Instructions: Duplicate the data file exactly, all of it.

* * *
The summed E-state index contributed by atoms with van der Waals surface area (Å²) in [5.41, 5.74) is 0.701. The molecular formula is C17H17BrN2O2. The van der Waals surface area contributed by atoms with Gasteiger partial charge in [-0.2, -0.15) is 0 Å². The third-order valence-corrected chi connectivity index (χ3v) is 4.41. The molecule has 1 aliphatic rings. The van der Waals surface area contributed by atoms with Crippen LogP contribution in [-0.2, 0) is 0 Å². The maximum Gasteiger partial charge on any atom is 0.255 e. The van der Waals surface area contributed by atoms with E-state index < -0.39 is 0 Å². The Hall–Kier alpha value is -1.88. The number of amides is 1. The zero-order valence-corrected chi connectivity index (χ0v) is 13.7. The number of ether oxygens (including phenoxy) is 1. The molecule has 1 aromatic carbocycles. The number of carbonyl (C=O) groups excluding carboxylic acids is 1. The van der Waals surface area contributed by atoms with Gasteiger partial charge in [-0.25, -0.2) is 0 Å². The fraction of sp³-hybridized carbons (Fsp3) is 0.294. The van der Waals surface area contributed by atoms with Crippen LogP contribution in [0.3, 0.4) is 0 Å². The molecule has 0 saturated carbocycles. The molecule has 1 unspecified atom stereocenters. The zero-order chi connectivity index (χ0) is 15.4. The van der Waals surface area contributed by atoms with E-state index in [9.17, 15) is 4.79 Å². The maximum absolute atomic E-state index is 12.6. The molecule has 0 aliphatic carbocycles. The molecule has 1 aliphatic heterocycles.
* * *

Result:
The summed E-state index contributed by atoms with van der Waals surface area (Å²) in [5.41, 5.74) is 0.701. The molecular formula is C17H17BrN2O2. The van der Waals surface area contributed by atoms with Gasteiger partial charge in [-0.2, -0.15) is 0 Å². The third-order valence-corrected chi connectivity index (χ3v) is 4.41. The molecule has 1 aliphatic rings. The van der Waals surface area contributed by atoms with Crippen LogP contribution in [-0.2, 0) is 0 Å². The maximum Gasteiger partial charge on any atom is 0.255 e. The van der Waals surface area contributed by atoms with E-state index < -0.39 is 0 Å². The Hall–Kier alpha value is -1.88. The number of amides is 1. The zero-order valence-corrected chi connectivity index (χ0v) is 13.7. The number of ether oxygens (including phenoxy) is 1. The molecule has 1 aromatic carbocycles. The number of carbonyl (C=O) groups excluding carboxylic acids is 1. The van der Waals surface area contributed by atoms with Gasteiger partial charge in [-0.25, -0.2) is 0 Å². The fraction of sp³-hybridized carbons (Fsp3) is 0.294. The van der Waals surface area contributed by atoms with Crippen LogP contribution in [0.3, 0.4) is 0 Å². The molecule has 0 saturated carbocycles. The molecule has 1 unspecified atom stereocenters. The zero-order chi connectivity index (χ0) is 15.4. The van der Waals surface area contributed by atoms with E-state index in [9.17, 15) is 4.79 Å². The maximum absolute atomic E-state index is 12.6. The molecule has 0 aliphatic carbocycles. The molecule has 1 aliphatic heterocycles.